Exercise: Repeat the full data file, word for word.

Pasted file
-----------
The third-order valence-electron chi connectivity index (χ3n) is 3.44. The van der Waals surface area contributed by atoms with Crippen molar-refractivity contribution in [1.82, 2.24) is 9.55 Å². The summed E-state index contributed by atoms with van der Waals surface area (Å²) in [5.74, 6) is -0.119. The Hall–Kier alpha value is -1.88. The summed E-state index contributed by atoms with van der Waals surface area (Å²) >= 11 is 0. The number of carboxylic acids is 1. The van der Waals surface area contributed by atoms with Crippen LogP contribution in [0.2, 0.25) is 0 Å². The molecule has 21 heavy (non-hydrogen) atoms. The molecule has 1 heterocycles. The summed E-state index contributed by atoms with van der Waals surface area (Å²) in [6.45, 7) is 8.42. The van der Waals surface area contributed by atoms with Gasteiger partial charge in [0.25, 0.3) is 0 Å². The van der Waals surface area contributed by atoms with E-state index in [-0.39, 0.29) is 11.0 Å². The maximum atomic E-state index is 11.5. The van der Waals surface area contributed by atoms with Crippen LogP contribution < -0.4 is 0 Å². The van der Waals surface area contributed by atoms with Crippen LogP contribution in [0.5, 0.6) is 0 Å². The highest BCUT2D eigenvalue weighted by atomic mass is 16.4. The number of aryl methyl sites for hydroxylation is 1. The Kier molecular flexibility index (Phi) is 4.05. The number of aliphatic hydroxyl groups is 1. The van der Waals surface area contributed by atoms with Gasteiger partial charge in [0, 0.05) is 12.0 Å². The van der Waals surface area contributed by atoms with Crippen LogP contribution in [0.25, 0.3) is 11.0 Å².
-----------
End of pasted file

The third-order valence-electron chi connectivity index (χ3n) is 3.44. The van der Waals surface area contributed by atoms with Crippen molar-refractivity contribution in [1.82, 2.24) is 9.55 Å². The summed E-state index contributed by atoms with van der Waals surface area (Å²) in [5.74, 6) is -0.119. The Hall–Kier alpha value is -1.88. The summed E-state index contributed by atoms with van der Waals surface area (Å²) >= 11 is 0. The number of carboxylic acids is 1. The van der Waals surface area contributed by atoms with Crippen LogP contribution in [0.2, 0.25) is 0 Å². The molecule has 21 heavy (non-hydrogen) atoms. The molecule has 1 heterocycles. The summed E-state index contributed by atoms with van der Waals surface area (Å²) in [6.45, 7) is 8.42. The van der Waals surface area contributed by atoms with Gasteiger partial charge in [0.25, 0.3) is 0 Å². The van der Waals surface area contributed by atoms with E-state index in [-0.39, 0.29) is 11.0 Å². The maximum atomic E-state index is 11.5. The van der Waals surface area contributed by atoms with Crippen LogP contribution < -0.4 is 0 Å². The van der Waals surface area contributed by atoms with Crippen LogP contribution in [0.5, 0.6) is 0 Å². The highest BCUT2D eigenvalue weighted by atomic mass is 16.4. The number of aryl methyl sites for hydroxylation is 1. The Kier molecular flexibility index (Phi) is 4.05. The number of aliphatic hydroxyl groups is 1. The van der Waals surface area contributed by atoms with Gasteiger partial charge in [0, 0.05) is 12.0 Å². The van der Waals surface area contributed by atoms with Crippen LogP contribution in [0.25, 0.3) is 11.0 Å².